Along the Way with Michael Graff: Front Porch Perspective
A devil cat, godly men, and an understanding
TWO GOD-FEARING MEN in white shirts and ties approached my front door the other morning with pamphlets in their hands. I was on the porch with a laptop on my knees, and they saw me before I saw them, so there was no escaping.
“Working from home today?” one guy asked.
“Yeah,” I said, looking intently at the screen to exaggerate the act.
“I won’t take up much of your time,” he promised. “Just want to drop this off. Have you ever heard the phrase, ‘Someone’s watching over you’? That’s what this is about. Have a good day.”
He was gone as soon as he’d arrived. I picked up the periodical. The cover story was, “Angels: Are They Real? Why It Matters.”
I’m not a religious person, but I enjoy a moment when the universe sends timely remarks. This was an interesting day for such a question—“Angels: Are They Real?”—to arrive on doorsteps. That morning, the attorney general and president said they’d end a program that protects children of undocumented immigrants from deportation. Of the 800,000 young people in the United States who benefit from the protection, about 27,000 live in North Carolina, many of them having moved here at such a young age that they don’t have memories of the country in which they were born.
The news made me think back to this past summer, when I was fortunate to take part in the Southern Foodways Alliance’s summer symposium. Most of the three-day event celebrated Charlotte’s immigrant-owned food establishments, with a heavy tilt toward Latino spots along Central Avenue. The speakers included Rosalia Torres-Weiner, a local artist and native of Mexico; Las Delicias Bakery owner Zhenia Martinez, whose parents moved here from Mexico when she was 11 in 1985; and Oliver Merino, an activist and “Dreamer” whose parents took him across the Arizona desert from Mexico in 1998, when he was just 10. They’re people who make our city better.
The main event was a dinner prepared jointly by Kindred Restaurant, a two-time James Beard Award semifinalist, and Tacos El Nevado, which has locations on Central Avenue and South Boulevard. Kindred owners Joe and Katy Kindred collaborated on the menu for months with Tacos El Nevado owner Victor Santiago and his niece, Nereyda Mali. The result was a dinner that swept 14 dishes in front of our faces, from tacos to flounder to lamb shoulder to peas to upside-down cake. By no means am I a food expert, but I’m a sucker for passion, and in that regard, it was the best meal of my life. After we ate, the chefs and their staffs walked out in a line through the dinner tables. We clapped, then stood and clapped, then whistled and yelped. Nereyda cried. So did Katy. I swallowed a lump in my throat.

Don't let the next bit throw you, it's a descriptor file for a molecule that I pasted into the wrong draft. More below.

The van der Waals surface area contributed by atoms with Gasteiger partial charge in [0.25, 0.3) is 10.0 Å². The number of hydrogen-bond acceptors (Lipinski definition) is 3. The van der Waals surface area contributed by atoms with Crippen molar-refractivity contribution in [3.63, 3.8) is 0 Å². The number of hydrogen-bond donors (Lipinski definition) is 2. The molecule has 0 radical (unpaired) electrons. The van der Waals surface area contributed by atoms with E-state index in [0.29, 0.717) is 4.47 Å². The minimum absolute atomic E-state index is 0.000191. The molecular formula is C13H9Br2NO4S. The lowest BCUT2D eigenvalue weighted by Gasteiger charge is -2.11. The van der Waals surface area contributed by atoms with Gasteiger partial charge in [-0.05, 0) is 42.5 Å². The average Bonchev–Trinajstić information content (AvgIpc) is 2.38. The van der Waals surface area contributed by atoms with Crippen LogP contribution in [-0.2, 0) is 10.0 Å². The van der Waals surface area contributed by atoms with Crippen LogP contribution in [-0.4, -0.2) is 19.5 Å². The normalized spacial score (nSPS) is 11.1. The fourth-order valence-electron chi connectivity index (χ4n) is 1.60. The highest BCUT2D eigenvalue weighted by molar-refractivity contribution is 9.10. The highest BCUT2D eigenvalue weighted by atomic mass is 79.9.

Less than three months later, here I was reading news of nationalism on my computer and watching Jehovah’s Witnesses deliver news about angels, and I was hungry. So I went to Tacos El Nevado, twice, first for a taco lunch by myself and later a torta dinner with my fiancée. Each time, the televisions blared. “El Pdte. Trump Revoca DACA,” the scroll read at lunch. And at dinner, “Fin De DACA: Unos 800 Mil Dreamers En Un Limbo Migratorio.”
In these times, with leaders acting to squeeze from this land any collective curiosity toward the unfamiliar, I imagine door-to-door sales of anything are slow, particularly faith.
Before I left my porch and went to lunch that day, I watched the Jehovah’s Witnesses go from closed door to closed door, and I remembered our neighborhood cat. She’s roamed our street for the past couple of weeks, and in my encounters with her, she hasn’t been all that friendly. I’ll try to pet her; she’ll hiss and show me the back of her throat. On one occasion, she hopped up on the ledge and stared at me, with a look in her eyes that seemed to have been sent straight from the devil. My neighbor across the street leaves food and water for her, and despite that gesture, the other day I watched her take swats at the cat he actually owns.
She was on his porch when the men approached. They walked up slowly and carefully. She hissed; they continued. Another hiss, another step. When they reached the porch, the cat howled and jumped aside and sauntered off. But she didn’t swat. Instead, she plopped down a few feet away and allowed the men to ring the doorbell. Nobody was home, but for those few seconds I watched this devil cat and these godly men share a piece of property that, in the grand scheme of things, belonged to neither of them.